In a landmark case, a council architect is on trial for manslaughter, after an outbreak of legionnaire’s disease killed seven people. The verdict will be pivotal …

Many will remember reports of the worst ever outbreak of Legionnaires’ disease in Barrow, Cumbria, in August 2002, which killed seven and infected nearly 200 others.

We now know that the source of the outbreak was the air-conditioning system at Forum 28 Arts Centre owned by Barrow council. The system was “far from being state-of-the-art” and, at the time of the incident, money was being sought for its restoration. But, said the prosecution, in proceedings against both the council and Gillian Beckingham, for manslaughter and breaches of the Health & Safety at Work etc Act (1974), the age of the system should have put the defendants on guard and was not an excuse for ignoring basic maintenance.

Beckingham was employed by the council as technical and design services manager in 1988. She was a qualified architect and her duties included management of the systems in the centre. Up to Beckingham’s appointment there was a contract in place for regular testing, chemical dosing and cleaning of the system, but she restructured the department and, it is argued, was “instrumental” in cancelling the relevant contract. After a gap of months, she put in place a new contract, but it did not include any water treatment regime for the cooling towers. It is alleged that she was repeatedly warned about the serious situation brewing – including the emergence of plumes of steam from the towers – but that she took no effective action.

At the beginning of this month she found herself in Preston Crown Court before a jury, accused of “negligence so gross that it was criminal”. Because she was “so far up the chain of command at the council”, the council is also being prosecuted. If the jury is satisfied that Beckingham behaved with such disregard for the lives of the deceased that her conduct is criminal, she may be imprisoned.

But what about the council? This is the first time a council has been charged with manslaughter in these circumstances. As such, the decision to prosecute is itself a landmark and follows a change in police procedures resulting in the police intervening in work-related deaths. The council faces unlimited fines if found guilty. But will it be?

Since the early 1990s, it has been possible to prosecute an employer for manslaughter. This was established in the P&O European Ferries case after the sinking of the Herald of Free Enterprise in March 1987. The directors of P&O were charged with unlawful killing. Although the case itself failed, it opened the door to prosecutions against firms if it could be shown the individual guilty of manslaughter was part of the “controlling mind” of the company. Therein lies the difficulty which led to the failure of the P&O case: it can be hard to identify a responsible and guilty company officer who is of sufficient seniority to be the “mind and will” of the company.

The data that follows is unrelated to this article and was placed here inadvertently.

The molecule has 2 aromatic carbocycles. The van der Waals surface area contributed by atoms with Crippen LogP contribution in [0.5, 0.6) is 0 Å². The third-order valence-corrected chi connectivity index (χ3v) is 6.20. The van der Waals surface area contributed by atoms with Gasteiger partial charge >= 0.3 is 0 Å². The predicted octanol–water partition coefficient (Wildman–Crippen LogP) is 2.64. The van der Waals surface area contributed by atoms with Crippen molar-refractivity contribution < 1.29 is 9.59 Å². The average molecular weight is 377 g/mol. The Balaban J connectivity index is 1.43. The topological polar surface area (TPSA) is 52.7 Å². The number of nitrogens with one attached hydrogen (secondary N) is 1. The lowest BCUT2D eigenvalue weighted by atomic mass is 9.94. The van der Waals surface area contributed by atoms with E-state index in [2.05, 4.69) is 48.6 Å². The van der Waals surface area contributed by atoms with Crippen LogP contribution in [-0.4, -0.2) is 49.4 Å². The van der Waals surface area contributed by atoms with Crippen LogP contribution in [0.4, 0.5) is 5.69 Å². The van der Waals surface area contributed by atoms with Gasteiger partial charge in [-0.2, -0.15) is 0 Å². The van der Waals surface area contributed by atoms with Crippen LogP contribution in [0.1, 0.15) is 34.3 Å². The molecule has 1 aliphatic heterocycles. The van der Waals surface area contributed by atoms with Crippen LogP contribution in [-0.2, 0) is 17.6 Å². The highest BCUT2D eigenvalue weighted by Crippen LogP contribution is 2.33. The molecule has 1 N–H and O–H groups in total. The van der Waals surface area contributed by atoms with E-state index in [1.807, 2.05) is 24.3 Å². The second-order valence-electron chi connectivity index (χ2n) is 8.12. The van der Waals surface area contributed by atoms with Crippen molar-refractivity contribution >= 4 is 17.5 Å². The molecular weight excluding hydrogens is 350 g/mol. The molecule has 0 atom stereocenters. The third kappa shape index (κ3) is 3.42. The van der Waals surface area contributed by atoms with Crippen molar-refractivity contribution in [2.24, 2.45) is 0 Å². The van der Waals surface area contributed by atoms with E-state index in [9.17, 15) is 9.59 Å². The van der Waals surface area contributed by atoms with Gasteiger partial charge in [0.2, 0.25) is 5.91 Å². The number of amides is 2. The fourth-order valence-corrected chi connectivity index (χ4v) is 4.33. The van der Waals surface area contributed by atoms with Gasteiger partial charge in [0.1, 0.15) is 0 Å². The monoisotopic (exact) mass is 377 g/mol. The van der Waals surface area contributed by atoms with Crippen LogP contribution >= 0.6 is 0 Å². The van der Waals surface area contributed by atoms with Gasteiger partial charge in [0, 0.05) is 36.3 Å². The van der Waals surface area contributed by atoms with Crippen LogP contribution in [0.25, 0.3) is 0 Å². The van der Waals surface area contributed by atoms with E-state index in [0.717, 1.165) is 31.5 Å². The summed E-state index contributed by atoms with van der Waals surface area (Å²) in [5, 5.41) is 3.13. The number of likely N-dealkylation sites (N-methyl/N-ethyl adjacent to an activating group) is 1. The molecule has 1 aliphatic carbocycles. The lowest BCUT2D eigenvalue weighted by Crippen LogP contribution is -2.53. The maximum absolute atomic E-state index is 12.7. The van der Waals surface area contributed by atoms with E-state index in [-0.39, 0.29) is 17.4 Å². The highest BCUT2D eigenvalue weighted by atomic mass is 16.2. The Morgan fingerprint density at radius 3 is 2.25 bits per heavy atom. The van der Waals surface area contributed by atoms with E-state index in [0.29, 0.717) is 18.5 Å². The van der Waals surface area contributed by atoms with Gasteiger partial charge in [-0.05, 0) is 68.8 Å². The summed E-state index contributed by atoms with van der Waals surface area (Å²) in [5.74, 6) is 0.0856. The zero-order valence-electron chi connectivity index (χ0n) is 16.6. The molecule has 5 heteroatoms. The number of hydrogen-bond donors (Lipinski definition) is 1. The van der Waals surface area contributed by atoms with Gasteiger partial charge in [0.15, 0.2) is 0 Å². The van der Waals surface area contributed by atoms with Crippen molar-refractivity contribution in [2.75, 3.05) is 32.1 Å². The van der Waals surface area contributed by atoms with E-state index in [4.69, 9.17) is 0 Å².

It is easier with smaller companies. In 1994 OLL Ltd was convicted of corporate manslaughter following a canoeing incident in Lyme Bay in March 1993, when four teenagers died. The managing director was convicted of manslaughter and given a custodial sentence. Since he was the sole director he was identified as the “controlling mind” of the company.

It is alleged that she was warned about the serious situation brewing but that she took no effective action

In other high-profile cases involving large firms, prosecutions have failed. The corporate manslaughter charge against the Great Western Train Company after the Southall train crash in September 1997 was thrown out. And in September 2004 the case against Railtrack for the Hatfield rail disaster also failed.

There have been repeated calls for tougher legislation by those such as the TWGU who claim that “business is getting away with murder”. A bill to deal with “management failures” resulting in death was announced in the last Queen’s Speech, but has now been deferred again.

So, much turns on the outcome of the Beckingham case. Was Beckingham – if guilty – sufficiently senior in the council to be treated as its “mind and will”? Or is she merely one of its servants?

The case continues.

Ann Minogue is a partner in solicitor Linklaters. Kirstin Warley, a professional support lawyer at Linklaters, was co-writer